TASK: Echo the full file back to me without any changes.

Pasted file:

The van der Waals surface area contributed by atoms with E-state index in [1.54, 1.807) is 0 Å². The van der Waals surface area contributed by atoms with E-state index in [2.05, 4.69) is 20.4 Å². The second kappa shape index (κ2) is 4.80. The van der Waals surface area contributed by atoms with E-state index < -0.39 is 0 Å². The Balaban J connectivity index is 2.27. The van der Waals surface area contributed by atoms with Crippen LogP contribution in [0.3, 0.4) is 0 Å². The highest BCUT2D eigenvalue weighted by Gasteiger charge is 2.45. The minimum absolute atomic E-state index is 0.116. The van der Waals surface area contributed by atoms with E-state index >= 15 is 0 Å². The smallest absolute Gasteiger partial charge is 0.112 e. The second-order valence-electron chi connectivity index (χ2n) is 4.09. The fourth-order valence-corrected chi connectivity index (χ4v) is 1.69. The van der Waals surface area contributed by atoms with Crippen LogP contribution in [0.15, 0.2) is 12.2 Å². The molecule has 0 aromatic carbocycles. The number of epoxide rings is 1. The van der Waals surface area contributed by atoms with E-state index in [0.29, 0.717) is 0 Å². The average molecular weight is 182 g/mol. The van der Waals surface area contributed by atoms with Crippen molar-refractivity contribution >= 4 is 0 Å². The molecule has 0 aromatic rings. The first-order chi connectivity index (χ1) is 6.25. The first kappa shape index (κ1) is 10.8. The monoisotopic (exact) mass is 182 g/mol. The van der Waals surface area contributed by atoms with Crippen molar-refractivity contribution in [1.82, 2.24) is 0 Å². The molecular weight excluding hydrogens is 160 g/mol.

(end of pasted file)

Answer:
The van der Waals surface area contributed by atoms with E-state index in [1.54, 1.807) is 0 Å². The van der Waals surface area contributed by atoms with E-state index in [2.05, 4.69) is 20.4 Å². The second kappa shape index (κ2) is 4.80. The van der Waals surface area contributed by atoms with E-state index < -0.39 is 0 Å². The Balaban J connectivity index is 2.27. The van der Waals surface area contributed by atoms with Crippen LogP contribution in [0.3, 0.4) is 0 Å². The highest BCUT2D eigenvalue weighted by Gasteiger charge is 2.45. The minimum absolute atomic E-state index is 0.116. The van der Waals surface area contributed by atoms with E-state index >= 15 is 0 Å². The smallest absolute Gasteiger partial charge is 0.112 e. The second-order valence-electron chi connectivity index (χ2n) is 4.09. The fourth-order valence-corrected chi connectivity index (χ4v) is 1.69. The van der Waals surface area contributed by atoms with Crippen LogP contribution in [0.15, 0.2) is 12.2 Å². The molecule has 0 aromatic carbocycles. The number of epoxide rings is 1. The van der Waals surface area contributed by atoms with E-state index in [0.29, 0.717) is 0 Å². The average molecular weight is 182 g/mol. The van der Waals surface area contributed by atoms with Crippen molar-refractivity contribution >= 4 is 0 Å². The molecule has 0 aromatic rings. The first-order chi connectivity index (χ1) is 6.25. The first kappa shape index (κ1) is 10.8. The monoisotopic (exact) mass is 182 g/mol. The van der Waals surface area contributed by atoms with Crippen molar-refractivity contribution in [1.82, 2.24) is 0 Å². The molecular weight excluding hydrogens is 160 g/mol.